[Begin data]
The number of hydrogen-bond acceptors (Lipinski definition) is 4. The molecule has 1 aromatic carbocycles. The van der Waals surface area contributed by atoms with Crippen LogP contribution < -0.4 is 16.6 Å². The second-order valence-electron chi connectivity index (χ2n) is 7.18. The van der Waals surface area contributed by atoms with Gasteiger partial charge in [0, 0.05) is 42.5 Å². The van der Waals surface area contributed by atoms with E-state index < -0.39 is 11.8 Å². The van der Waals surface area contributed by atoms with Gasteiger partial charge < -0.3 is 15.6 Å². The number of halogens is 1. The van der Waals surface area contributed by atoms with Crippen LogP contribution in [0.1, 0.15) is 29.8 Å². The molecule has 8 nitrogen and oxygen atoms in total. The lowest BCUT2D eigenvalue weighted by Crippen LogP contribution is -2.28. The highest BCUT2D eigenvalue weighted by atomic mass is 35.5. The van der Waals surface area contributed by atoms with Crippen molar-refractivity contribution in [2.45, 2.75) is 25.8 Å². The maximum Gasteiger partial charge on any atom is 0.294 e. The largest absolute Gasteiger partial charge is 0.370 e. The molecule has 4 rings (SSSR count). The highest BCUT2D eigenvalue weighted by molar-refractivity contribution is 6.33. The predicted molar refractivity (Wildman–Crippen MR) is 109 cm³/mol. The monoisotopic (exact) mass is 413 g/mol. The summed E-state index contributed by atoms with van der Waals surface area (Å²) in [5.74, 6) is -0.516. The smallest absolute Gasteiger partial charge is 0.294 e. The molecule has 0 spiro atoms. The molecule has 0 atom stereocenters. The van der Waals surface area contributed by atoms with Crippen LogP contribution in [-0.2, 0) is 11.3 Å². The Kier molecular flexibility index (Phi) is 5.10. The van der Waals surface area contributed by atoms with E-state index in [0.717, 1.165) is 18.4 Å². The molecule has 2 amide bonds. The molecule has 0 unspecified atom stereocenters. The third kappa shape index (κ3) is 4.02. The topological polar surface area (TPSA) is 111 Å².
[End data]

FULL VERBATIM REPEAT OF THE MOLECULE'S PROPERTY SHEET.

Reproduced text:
The number of hydrogen-bond acceptors (Lipinski definition) is 4. The molecule has 1 aromatic carbocycles. The van der Waals surface area contributed by atoms with Crippen LogP contribution < -0.4 is 16.6 Å². The second-order valence-electron chi connectivity index (χ2n) is 7.18. The van der Waals surface area contributed by atoms with Gasteiger partial charge in [0, 0.05) is 42.5 Å². The van der Waals surface area contributed by atoms with E-state index < -0.39 is 11.8 Å². The van der Waals surface area contributed by atoms with Gasteiger partial charge < -0.3 is 15.6 Å². The number of halogens is 1. The van der Waals surface area contributed by atoms with Crippen LogP contribution in [0.1, 0.15) is 29.8 Å². The molecule has 8 nitrogen and oxygen atoms in total. The lowest BCUT2D eigenvalue weighted by Crippen LogP contribution is -2.28. The highest BCUT2D eigenvalue weighted by atomic mass is 35.5. The van der Waals surface area contributed by atoms with Crippen molar-refractivity contribution in [2.45, 2.75) is 25.8 Å². The maximum Gasteiger partial charge on any atom is 0.294 e. The largest absolute Gasteiger partial charge is 0.370 e. The molecule has 4 rings (SSSR count). The highest BCUT2D eigenvalue weighted by molar-refractivity contribution is 6.33. The predicted molar refractivity (Wildman–Crippen MR) is 109 cm³/mol. The monoisotopic (exact) mass is 413 g/mol. The summed E-state index contributed by atoms with van der Waals surface area (Å²) in [5.74, 6) is -0.516. The smallest absolute Gasteiger partial charge is 0.294 e. The molecule has 0 spiro atoms. The molecule has 0 atom stereocenters. The van der Waals surface area contributed by atoms with Crippen LogP contribution in [-0.2, 0) is 11.3 Å². The Kier molecular flexibility index (Phi) is 5.10. The van der Waals surface area contributed by atoms with E-state index in [0.717, 1.165) is 18.4 Å². The molecule has 2 amide bonds. The molecule has 0 unspecified atom stereocenters. The third kappa shape index (κ3) is 4.02. The topological polar surface area (TPSA) is 111 Å².